To Kill A Mockingbird Analysis of Part 3 (Chapters 15 - 21)
Again, Scout's innocent perspective makes the reader unaware of the possible violence outside the Maycomb jail in chapter 16. The men who come that evening are a mob with the intention of killing Tom Robinson. Atticus was staying outside the jail with the hope of disarming the situation. When Scout and the boys arrive on the scene, they don't truly comprehend what is happening. Scout does not understand these men intend to kill Tom before he can even go to trial. It is the children's presence that disrupts the mob and eventually causes them to leave. The children make the men awkwardly aware of their cowardice and shame.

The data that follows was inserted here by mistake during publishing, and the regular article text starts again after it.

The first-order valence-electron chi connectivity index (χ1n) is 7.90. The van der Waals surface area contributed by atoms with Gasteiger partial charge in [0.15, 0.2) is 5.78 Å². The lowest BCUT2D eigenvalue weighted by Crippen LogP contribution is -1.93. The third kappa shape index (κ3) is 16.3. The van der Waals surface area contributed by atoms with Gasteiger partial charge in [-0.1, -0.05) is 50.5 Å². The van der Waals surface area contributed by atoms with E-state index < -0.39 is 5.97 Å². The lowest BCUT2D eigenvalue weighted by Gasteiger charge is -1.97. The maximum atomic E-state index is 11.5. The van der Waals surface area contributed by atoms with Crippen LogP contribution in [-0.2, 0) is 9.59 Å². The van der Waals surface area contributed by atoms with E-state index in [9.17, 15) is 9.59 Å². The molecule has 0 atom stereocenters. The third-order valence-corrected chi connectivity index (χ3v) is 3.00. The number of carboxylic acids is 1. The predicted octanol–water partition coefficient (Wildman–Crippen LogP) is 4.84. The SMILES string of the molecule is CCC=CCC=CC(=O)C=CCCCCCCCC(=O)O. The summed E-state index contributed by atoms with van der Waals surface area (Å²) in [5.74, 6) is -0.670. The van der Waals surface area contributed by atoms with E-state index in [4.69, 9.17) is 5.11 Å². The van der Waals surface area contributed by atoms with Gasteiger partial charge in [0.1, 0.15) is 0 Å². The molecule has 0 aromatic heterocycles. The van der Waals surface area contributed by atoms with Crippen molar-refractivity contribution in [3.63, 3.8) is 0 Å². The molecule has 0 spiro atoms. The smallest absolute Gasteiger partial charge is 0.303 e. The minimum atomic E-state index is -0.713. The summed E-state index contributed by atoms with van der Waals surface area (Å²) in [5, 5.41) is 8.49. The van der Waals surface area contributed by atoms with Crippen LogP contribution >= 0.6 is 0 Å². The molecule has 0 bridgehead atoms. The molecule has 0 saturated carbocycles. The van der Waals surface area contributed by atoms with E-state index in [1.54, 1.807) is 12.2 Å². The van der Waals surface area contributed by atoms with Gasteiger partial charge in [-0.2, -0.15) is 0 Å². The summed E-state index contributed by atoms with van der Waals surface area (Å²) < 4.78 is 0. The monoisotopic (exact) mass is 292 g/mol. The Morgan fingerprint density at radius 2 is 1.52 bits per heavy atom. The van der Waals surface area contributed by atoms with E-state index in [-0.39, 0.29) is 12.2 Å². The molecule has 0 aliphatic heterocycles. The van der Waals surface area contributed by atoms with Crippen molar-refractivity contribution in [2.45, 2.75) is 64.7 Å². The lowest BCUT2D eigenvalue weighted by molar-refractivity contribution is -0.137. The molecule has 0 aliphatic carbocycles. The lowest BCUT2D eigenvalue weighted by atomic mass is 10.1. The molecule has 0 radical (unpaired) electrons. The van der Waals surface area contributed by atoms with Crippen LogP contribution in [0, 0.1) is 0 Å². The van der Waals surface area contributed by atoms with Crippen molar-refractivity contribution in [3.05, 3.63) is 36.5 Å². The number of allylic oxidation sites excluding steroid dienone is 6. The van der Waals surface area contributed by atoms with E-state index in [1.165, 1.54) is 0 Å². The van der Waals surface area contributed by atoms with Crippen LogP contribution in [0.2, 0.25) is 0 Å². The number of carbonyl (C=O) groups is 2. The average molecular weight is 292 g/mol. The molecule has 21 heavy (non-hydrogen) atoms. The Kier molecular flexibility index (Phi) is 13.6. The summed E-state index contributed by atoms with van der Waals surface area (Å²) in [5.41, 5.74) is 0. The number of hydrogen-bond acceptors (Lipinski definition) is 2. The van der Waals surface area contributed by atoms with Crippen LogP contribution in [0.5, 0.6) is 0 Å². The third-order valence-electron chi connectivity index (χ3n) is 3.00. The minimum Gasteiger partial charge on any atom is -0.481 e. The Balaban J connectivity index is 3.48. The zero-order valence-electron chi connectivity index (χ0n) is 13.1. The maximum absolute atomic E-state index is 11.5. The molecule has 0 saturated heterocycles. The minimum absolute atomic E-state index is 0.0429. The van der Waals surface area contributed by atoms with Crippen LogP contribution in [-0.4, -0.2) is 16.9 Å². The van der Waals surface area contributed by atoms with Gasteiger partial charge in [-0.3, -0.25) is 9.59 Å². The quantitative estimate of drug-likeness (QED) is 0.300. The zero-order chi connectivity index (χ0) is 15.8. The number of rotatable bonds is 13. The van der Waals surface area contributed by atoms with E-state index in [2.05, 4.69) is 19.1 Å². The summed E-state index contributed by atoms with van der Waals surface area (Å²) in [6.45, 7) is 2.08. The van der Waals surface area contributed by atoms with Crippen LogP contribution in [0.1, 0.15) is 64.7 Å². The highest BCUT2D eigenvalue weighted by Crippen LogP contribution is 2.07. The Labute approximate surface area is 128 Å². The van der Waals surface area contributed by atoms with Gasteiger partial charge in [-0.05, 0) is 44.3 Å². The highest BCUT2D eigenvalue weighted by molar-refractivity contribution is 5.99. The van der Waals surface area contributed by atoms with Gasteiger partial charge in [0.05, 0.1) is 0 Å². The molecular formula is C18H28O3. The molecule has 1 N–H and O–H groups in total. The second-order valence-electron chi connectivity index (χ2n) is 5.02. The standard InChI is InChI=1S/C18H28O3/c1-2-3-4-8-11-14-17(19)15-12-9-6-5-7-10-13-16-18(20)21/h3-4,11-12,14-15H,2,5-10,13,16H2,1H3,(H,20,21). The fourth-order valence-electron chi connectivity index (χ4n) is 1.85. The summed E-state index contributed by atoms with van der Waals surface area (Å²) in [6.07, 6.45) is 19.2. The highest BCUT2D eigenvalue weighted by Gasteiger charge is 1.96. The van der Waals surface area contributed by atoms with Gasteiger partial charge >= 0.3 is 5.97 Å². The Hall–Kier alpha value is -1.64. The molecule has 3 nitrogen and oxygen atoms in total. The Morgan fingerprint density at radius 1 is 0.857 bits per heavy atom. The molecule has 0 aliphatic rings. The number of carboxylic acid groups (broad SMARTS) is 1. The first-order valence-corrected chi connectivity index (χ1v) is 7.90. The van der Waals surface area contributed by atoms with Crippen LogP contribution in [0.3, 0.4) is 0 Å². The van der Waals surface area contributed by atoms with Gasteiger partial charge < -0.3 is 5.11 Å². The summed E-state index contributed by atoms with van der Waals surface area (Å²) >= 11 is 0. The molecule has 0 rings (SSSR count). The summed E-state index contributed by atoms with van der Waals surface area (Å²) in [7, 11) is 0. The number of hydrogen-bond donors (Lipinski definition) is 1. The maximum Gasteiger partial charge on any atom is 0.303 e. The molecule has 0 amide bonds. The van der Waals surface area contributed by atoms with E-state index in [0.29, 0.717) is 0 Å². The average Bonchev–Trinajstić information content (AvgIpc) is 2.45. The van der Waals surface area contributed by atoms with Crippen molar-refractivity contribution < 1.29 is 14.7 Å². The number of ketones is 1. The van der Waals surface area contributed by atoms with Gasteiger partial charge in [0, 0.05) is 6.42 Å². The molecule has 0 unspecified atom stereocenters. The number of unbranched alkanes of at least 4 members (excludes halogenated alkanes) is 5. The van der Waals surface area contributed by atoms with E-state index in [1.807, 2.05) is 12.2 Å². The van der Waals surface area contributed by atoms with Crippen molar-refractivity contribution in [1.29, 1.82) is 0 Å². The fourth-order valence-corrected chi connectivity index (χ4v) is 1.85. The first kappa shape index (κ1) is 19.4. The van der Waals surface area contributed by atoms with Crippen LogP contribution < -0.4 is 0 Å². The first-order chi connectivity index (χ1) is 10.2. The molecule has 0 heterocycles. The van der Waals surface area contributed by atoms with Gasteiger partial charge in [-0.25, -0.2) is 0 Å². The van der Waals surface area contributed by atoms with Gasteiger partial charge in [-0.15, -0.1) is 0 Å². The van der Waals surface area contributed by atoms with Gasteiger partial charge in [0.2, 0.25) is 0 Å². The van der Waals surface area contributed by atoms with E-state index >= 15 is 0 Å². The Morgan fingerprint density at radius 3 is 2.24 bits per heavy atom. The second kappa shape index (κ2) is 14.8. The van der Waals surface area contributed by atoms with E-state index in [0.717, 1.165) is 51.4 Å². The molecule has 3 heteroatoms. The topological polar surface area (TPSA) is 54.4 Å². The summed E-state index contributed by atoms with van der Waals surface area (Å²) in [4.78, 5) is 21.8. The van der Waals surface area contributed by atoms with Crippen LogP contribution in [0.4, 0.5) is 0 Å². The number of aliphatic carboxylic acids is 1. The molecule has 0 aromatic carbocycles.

When Mayella Ewell takes the stand, she calls into question the character of the white men in the courtroom. The fact that her word is not automatically taken over the word of a black man causes her to lash out and accuse the men of not being true gentlemen. Given the age-old code of Southern chivalry, this is a piercing accusation, and one that wins the case. The true Southern gentlemen is always supposed to defend the character of a white woman. Despite the certainty of most of the people in the courtroom, Tom Robinson will go to jail for this crime no matter what the facts present. A fear resides in Maycomb, and the South of this era, to render any other verdict. Old habits of racism and false nobility, like the code of the Southern gentleman, die very hard. It is seen as a victory that the jury took so long to deliberate. Atticus knew from the beginning he could never win this case, but that perhaps he could cause the town to reflect on their notions of race and justice. In this regard, the trial was a success.